The number 3 was commonly seen in all of the ancient cultures of that region as a symbol of perfection or completeness, possibly because those cultures thought that a god and a goddess could have a child who would also be a god. Judaism did not make as big a deal about the symbolism of the number three as they did with seven, but we think they did understand it. The number 4 was also a symbol of perfection and completeness, derived most likely from a father, mother, son and daughter. “Forty” represented completeness due to its relationship to “four.” What is 3+4? Seven. That is why “seven” represented completeness or perfection. “Fourteen” is a double seven, making it another symbol for completeness. What is 3×4? Twelve. That is why the number twelve was also a picture of completeness, or “all.”

The last paragraph was about the use of symbolism; now let me show the power of symbolism with the following question:

Question:   How many tribes of Israel were there?  

If you answered “twelve” you are among the majority, but you are wrong.

Allow me to list all the tribes of Israel for you in alphabetical order and organized in groups of four. If there were twelve tribes we should have three groups of four.

  • Asher, Benjamin, Dan, Ephraim
  • Gad, Issachar, Judah, Levi
  • Manasseh, Naphtali, Reuben, Simeon
  • Zebulon

There were thirteen tribes, not twelve!

So why did the Israelites never say, “the thirteen tribes of Israel?”  Why did they contrive various schemes in order to leave out one tribe and get the number down to twelve? The answer is quite revealing:For them, the symbol was more powerful than reality!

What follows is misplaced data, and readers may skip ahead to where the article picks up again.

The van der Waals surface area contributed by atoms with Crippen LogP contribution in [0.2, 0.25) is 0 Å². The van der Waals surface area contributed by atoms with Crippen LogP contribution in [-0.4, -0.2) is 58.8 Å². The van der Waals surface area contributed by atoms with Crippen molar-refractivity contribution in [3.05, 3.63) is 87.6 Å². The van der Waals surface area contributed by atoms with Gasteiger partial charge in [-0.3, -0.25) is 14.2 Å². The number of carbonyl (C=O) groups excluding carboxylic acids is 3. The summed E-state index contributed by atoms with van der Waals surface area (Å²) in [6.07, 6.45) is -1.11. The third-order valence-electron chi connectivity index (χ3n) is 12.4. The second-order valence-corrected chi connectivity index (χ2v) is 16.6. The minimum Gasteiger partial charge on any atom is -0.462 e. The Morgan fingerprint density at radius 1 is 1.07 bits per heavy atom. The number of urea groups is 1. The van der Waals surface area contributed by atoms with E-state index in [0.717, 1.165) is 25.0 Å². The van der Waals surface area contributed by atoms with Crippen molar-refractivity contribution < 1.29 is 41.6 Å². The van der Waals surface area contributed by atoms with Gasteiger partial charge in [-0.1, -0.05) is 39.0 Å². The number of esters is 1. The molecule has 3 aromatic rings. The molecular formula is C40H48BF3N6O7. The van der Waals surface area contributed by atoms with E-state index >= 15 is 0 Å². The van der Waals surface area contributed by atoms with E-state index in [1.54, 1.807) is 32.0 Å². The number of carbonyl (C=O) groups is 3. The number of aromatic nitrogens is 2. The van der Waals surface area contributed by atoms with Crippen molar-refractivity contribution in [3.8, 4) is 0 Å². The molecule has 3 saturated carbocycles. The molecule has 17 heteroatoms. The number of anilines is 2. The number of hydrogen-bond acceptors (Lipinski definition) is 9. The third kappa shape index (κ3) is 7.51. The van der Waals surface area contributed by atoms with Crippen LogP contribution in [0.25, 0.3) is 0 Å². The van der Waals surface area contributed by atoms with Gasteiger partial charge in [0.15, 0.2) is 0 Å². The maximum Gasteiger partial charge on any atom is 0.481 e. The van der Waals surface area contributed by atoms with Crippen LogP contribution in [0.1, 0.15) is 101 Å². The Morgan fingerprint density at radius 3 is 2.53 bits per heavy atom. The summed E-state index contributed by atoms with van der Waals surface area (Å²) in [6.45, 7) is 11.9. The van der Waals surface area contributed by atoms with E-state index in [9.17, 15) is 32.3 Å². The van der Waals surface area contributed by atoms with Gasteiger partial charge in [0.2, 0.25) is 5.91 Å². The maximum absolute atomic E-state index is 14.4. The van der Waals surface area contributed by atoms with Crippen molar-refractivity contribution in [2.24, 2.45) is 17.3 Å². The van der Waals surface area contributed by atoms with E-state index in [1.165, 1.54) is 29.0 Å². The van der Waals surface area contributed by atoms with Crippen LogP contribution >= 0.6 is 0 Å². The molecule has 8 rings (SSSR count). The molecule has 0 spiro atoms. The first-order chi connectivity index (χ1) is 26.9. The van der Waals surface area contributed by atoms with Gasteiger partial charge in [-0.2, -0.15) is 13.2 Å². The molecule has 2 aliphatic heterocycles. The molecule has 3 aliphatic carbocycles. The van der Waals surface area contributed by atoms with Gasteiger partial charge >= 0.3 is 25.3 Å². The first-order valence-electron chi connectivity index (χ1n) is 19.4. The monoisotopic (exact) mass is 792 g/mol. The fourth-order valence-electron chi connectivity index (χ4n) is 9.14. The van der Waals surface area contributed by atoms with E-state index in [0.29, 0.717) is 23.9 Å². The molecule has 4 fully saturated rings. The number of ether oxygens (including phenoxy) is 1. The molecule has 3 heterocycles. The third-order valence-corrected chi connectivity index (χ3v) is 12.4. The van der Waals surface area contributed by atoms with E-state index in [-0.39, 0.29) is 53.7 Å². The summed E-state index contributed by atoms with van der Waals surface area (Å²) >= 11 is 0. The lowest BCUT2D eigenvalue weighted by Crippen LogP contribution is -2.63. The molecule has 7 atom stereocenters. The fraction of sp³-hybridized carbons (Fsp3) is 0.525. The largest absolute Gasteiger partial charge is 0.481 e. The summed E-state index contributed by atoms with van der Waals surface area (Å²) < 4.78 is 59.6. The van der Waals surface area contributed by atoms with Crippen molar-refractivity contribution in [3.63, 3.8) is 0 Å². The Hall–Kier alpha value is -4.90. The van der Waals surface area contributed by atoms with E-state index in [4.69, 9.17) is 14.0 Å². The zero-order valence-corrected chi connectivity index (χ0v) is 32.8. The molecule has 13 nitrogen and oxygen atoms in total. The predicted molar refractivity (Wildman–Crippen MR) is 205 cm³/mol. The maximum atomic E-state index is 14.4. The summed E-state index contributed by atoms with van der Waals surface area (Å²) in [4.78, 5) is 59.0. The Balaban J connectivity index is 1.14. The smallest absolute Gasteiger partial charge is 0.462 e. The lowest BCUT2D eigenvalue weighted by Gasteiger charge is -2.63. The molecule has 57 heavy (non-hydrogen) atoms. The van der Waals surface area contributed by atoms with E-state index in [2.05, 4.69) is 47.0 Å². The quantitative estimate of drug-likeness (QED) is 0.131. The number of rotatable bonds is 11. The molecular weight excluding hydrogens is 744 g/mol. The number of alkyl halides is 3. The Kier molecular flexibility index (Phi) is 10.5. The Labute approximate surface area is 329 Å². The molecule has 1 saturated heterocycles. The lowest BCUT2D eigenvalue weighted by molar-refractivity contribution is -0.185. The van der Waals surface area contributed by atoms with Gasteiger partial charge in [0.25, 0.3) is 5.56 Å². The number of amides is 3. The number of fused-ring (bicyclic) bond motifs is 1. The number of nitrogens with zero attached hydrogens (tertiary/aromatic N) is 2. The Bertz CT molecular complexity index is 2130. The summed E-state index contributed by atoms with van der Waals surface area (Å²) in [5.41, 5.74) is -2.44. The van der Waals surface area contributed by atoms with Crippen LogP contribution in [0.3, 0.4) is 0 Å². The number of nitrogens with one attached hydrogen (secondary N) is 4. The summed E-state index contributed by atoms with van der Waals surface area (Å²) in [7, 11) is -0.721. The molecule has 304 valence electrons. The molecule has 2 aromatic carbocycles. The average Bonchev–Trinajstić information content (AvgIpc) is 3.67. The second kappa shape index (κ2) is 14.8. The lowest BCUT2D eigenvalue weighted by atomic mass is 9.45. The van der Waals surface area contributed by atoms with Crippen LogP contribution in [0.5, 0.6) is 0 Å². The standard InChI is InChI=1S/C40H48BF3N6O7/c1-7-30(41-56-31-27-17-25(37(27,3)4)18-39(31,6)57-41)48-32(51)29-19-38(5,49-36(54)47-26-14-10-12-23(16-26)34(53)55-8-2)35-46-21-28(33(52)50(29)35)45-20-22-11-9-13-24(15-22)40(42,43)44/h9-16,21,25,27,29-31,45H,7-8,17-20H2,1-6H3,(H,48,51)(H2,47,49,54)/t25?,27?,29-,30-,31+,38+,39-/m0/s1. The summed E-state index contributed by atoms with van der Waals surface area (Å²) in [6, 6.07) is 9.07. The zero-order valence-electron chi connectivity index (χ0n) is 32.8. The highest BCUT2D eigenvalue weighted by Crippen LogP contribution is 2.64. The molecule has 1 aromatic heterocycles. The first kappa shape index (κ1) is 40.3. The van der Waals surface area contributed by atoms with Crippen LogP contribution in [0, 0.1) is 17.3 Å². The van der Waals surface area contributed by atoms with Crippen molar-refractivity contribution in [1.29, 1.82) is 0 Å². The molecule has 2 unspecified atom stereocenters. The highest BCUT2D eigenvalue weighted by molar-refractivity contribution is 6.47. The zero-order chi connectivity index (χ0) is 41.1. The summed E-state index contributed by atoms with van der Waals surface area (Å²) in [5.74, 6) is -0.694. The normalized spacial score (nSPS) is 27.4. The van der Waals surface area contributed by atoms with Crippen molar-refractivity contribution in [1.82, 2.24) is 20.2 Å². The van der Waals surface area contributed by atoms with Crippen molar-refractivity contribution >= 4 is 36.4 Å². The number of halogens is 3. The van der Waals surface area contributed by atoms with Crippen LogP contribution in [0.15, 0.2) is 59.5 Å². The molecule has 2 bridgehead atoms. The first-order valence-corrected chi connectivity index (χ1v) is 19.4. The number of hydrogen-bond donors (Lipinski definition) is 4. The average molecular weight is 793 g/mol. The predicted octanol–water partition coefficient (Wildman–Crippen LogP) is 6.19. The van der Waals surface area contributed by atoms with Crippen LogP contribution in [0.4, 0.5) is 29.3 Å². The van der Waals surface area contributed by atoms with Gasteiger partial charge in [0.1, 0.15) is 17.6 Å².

They could say “all the tribes of Israel” by saying “the thirteen tribes of Israel,” or they could state the same thing by saying “the twelve tribes of Israel” (since twelve means “all”). But they always chose the number twelve, placing the symbol over reality. Another influencing factor was that the number thirteen had a negative meaning, giving them two reasons to prefer the symbol twelve over the reality of thirteen. Even so, it is hard for us to imagine giving imagery more power than reality. Our culture prides itself on being scientific, precise, and accurate, so we think reality should always take precedent over imagery. This demonstrates how far removed our culture is from theirs.

Other Examples of the Power of Symbolism

The following examples give further testimony to how powerful images and symbols were for the Israelites.

Consider the two genealogies of Jesus, one found in Matthew and the other in Luke. The genealogy in Matthew (Mt 1:1-17) has three groups of fourteen. The one in Luke 3 includes seventy-seven names. If you consider it from a numerical and symbolic point of view, both of these genealogies are saying the same thing—Jesus is perfect. He must be the one we have been waiting for, even His genealogies show perfection.

Or consider Amos 1:3–2:6. Here the Lord pronounced punishment on several nations for their sinfulness. The wording for each nation starts the same way: “For three crimes, even for four, I will not relent from punishing.” But in no case do the crimes listed add up to either three or four. For Damascus, one sin was listed; for Gaza, one; Tyre, one; Edom, two; Ammon, one; Moab, one; Judah, two; and Israel, six. By saying, “for three crimes, even four” the Lord is saying for all their sins, since three and four both mean “all.” Another way for God to have said it would be, “The sins of these people are now full and complete, they have passed the limit and have filled the cup of my wrath; punishment cannot be avoided.” It was more powerful to say three or four than to say six. The numbers three and four meant “all” more powerfully than listing all the sins being judged.

Psalm 119:164 says: “Seven times a day I praise you for your righteous judgments.” Seven times a day means “all day long.” We would probably say it just the way we mean it, “all day long,” but the psalmist preferred to use symbolism.

The next lesson is: Interpret Apocalyptic Images in Light of Bible History